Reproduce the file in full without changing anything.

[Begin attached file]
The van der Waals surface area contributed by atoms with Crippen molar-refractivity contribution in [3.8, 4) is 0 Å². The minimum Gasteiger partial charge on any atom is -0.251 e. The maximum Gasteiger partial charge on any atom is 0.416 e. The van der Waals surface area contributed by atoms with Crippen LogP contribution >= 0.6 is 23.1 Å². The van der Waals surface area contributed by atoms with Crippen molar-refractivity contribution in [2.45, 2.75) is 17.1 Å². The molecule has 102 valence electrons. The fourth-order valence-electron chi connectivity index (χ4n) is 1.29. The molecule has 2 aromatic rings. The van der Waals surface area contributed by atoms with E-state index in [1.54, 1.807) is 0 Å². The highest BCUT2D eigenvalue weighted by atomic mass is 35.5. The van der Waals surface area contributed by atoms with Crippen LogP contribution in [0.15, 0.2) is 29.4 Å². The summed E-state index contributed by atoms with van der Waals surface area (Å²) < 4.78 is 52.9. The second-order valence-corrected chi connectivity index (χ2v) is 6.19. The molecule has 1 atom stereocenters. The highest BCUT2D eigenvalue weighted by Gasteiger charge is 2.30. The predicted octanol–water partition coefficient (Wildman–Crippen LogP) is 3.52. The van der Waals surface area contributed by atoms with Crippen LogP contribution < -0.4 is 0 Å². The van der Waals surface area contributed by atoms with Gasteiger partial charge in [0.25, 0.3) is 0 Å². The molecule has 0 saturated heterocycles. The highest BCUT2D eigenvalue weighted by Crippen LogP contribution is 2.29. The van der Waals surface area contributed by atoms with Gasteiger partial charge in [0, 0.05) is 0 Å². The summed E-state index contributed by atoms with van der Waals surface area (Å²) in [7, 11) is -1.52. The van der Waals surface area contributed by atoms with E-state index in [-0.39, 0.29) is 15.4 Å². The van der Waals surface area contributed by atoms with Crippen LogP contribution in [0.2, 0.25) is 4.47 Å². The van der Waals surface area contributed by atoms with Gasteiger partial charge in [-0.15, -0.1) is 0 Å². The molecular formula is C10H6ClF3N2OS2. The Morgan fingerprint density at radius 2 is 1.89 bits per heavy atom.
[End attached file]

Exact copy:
The van der Waals surface area contributed by atoms with Crippen molar-refractivity contribution in [3.8, 4) is 0 Å². The minimum Gasteiger partial charge on any atom is -0.251 e. The maximum Gasteiger partial charge on any atom is 0.416 e. The van der Waals surface area contributed by atoms with Crippen LogP contribution >= 0.6 is 23.1 Å². The van der Waals surface area contributed by atoms with Crippen molar-refractivity contribution in [2.45, 2.75) is 17.1 Å². The molecule has 102 valence electrons. The fourth-order valence-electron chi connectivity index (χ4n) is 1.29. The molecule has 2 aromatic rings. The van der Waals surface area contributed by atoms with E-state index in [1.54, 1.807) is 0 Å². The highest BCUT2D eigenvalue weighted by atomic mass is 35.5. The van der Waals surface area contributed by atoms with Crippen LogP contribution in [0.15, 0.2) is 29.4 Å². The summed E-state index contributed by atoms with van der Waals surface area (Å²) < 4.78 is 52.9. The second-order valence-corrected chi connectivity index (χ2v) is 6.19. The molecule has 1 atom stereocenters. The highest BCUT2D eigenvalue weighted by Gasteiger charge is 2.30. The predicted octanol–water partition coefficient (Wildman–Crippen LogP) is 3.52. The van der Waals surface area contributed by atoms with Crippen LogP contribution < -0.4 is 0 Å². The van der Waals surface area contributed by atoms with Gasteiger partial charge in [0.25, 0.3) is 0 Å². The molecule has 0 saturated heterocycles. The highest BCUT2D eigenvalue weighted by Crippen LogP contribution is 2.29. The van der Waals surface area contributed by atoms with Gasteiger partial charge in [0, 0.05) is 0 Å². The summed E-state index contributed by atoms with van der Waals surface area (Å²) in [7, 11) is -1.52. The van der Waals surface area contributed by atoms with E-state index in [-0.39, 0.29) is 15.4 Å². The van der Waals surface area contributed by atoms with Crippen LogP contribution in [0.2, 0.25) is 4.47 Å². The van der Waals surface area contributed by atoms with Gasteiger partial charge in [-0.15, -0.1) is 0 Å². The molecular formula is C10H6ClF3N2OS2. The Morgan fingerprint density at radius 2 is 1.89 bits per heavy atom.